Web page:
When determining fault in negligence lawsuits, New Hampshire follows a system known as modified comparative negligence. Comparative negligence refers to a plaintiff’s responsibility for the injuries they suffered. For example, if a driver strikes a pedestrian, that person may sue the driver for negligence. However, the pedestrian may also share some portion of fault if they ran across a busy street and failed to use a crosswalk. In these scenarios, if a judge or jury finds that the plaintiff was negligent, they may attribute some responsibility for the accident to the plaintiff. The rationale behind many comparative fault laws is that courts should only hold defendants accountable for their share of fault.
Decades ago, the majority rule among states would prohibit the plaintiff from receiving damages if they shared any portion of fault for their injuries. Today, New Hampshire and many states follow a modified comparative negligence system. New Hampshire passed these rules for recovery under Section 507 of the state’s Revised Statutes. Under this law, plaintiffs in New Hampshire can recover damages against defendants so long as they were less than 51% at fault for the accident. If plaintiffs are more than 50% at fault, they cannot recover any damages. On the other hand, if plaintiffs are equally at fault or less, they can still recover damages. When a plaintiff sues multiple defendants, the plaintiff’s level of fault still must be less than 51% to recover from each defendant. In turn, defendants are only liable for their portion of the fault.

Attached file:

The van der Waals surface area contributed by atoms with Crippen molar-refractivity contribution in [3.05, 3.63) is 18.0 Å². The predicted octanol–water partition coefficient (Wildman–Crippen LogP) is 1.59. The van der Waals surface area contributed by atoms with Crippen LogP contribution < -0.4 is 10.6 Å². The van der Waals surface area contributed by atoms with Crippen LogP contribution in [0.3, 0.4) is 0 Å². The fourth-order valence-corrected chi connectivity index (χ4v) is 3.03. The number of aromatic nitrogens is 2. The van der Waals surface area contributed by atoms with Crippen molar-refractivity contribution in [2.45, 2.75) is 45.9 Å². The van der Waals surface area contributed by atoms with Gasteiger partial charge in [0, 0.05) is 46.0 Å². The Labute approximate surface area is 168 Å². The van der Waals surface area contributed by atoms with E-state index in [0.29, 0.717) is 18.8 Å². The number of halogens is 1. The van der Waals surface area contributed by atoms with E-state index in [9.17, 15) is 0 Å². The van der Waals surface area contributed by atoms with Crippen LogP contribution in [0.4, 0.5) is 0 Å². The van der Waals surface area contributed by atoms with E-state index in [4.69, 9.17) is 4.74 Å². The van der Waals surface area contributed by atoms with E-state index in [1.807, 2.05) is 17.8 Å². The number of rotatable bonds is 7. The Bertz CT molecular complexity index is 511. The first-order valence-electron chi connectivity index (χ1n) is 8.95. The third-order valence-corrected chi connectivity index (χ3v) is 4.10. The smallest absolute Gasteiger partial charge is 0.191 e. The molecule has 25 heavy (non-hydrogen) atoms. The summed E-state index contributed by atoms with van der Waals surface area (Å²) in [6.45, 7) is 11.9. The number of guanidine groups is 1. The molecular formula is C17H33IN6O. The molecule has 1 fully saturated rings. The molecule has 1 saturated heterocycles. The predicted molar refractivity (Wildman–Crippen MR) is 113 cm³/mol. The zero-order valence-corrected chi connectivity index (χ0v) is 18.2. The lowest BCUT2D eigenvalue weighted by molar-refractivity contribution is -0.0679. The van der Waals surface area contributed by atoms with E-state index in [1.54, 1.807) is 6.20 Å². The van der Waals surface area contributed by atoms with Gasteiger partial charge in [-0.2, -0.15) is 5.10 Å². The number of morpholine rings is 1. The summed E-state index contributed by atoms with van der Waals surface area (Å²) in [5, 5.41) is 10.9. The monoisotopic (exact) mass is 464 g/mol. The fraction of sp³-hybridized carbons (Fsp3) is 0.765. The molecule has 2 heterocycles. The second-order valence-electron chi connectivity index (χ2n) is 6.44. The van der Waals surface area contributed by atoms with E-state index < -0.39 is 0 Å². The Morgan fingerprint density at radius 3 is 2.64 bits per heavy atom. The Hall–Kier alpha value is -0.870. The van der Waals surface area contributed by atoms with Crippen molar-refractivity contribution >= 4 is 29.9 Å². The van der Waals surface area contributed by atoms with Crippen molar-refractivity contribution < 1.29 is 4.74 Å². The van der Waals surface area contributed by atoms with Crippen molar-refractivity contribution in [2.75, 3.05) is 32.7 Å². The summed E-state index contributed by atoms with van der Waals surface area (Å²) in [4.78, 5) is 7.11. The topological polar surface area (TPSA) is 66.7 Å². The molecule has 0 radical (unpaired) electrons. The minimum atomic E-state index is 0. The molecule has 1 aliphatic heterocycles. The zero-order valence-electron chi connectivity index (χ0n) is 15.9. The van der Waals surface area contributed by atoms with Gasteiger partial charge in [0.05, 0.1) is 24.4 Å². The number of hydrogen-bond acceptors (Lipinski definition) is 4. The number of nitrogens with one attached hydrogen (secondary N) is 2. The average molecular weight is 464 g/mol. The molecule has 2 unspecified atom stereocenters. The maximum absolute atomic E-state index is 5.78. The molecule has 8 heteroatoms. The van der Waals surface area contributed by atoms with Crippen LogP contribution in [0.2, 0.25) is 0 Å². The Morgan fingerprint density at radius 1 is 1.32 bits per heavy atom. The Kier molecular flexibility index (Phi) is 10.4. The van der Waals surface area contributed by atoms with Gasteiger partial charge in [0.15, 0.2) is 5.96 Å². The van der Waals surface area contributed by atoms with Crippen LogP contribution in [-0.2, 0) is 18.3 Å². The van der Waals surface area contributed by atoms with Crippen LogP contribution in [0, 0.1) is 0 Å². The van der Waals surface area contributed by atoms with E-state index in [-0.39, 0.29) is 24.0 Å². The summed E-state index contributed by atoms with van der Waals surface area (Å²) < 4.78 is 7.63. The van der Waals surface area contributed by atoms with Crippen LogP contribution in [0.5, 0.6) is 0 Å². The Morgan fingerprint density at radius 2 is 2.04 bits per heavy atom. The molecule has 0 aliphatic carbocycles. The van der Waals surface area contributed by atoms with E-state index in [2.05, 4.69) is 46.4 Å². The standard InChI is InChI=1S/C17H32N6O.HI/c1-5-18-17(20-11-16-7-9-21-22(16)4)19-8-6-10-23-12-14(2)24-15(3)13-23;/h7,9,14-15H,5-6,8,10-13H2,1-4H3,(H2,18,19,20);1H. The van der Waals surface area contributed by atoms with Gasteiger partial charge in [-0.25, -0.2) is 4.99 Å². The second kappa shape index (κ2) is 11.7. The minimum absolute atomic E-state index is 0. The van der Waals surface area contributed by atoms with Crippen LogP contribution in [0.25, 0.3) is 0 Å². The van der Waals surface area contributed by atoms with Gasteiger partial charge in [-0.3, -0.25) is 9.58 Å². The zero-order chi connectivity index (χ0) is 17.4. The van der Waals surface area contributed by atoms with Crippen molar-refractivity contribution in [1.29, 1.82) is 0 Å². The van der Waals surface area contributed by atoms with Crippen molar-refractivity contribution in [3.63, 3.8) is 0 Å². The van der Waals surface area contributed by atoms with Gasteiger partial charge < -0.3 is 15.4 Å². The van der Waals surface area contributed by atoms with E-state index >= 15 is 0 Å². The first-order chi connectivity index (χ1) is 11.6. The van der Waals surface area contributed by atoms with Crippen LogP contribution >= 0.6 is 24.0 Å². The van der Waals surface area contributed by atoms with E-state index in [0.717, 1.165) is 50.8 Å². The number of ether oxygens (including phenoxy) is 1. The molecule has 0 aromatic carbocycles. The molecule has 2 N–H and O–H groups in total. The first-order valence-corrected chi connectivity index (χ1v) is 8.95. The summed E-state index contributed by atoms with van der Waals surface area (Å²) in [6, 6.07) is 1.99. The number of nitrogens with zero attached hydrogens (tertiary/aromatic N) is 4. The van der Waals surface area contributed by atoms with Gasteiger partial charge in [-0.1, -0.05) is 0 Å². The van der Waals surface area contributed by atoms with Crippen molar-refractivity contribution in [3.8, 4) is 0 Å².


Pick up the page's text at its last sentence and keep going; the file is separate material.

Additionally, plaintiffs should be aware that New Hampshire law, specifically Section 507, will reduce their damages award based on their portion of fault for the accident. For example, if a judge or jury finds the plaintiff 10% at fault for the accident, they will reduce the plaintiff’s ultimate damages award by 10%. Because defendants would then pay less in damages, they will often argue that the plaintiff shares some level of responsibility for the accident. To make their case, defendants may seek to introduce evidence that the plaintiff acted negligently. Under Section 507, each party has the burden of proving the other is at fault. An experienced New Hampshire personal injury attorney can help you understand the state’s comparative fault and develop a case theory to help prove you were not at fault for your injuries.
Do You Need a New Hampshire Personal Injury Attorney?
If you or a loved one has suffered injuries from another person’s negligence, contact Peter Thompson & Associates today to discuss your case. Our award-winning attorneys have over 60 years of combined experience representing clients in personal injury lawsuits throughout New Hampshire. The attorneys on our team can help you navigate comparative fault laws and develop a strategy to help recover the compensation you need and deserve. Through our skilled and dedicated representation, we have secured significant damages awards for our clients. To schedule a free initial consultation with a member of our team, call our office at 800-804-2004 or reach out through our website.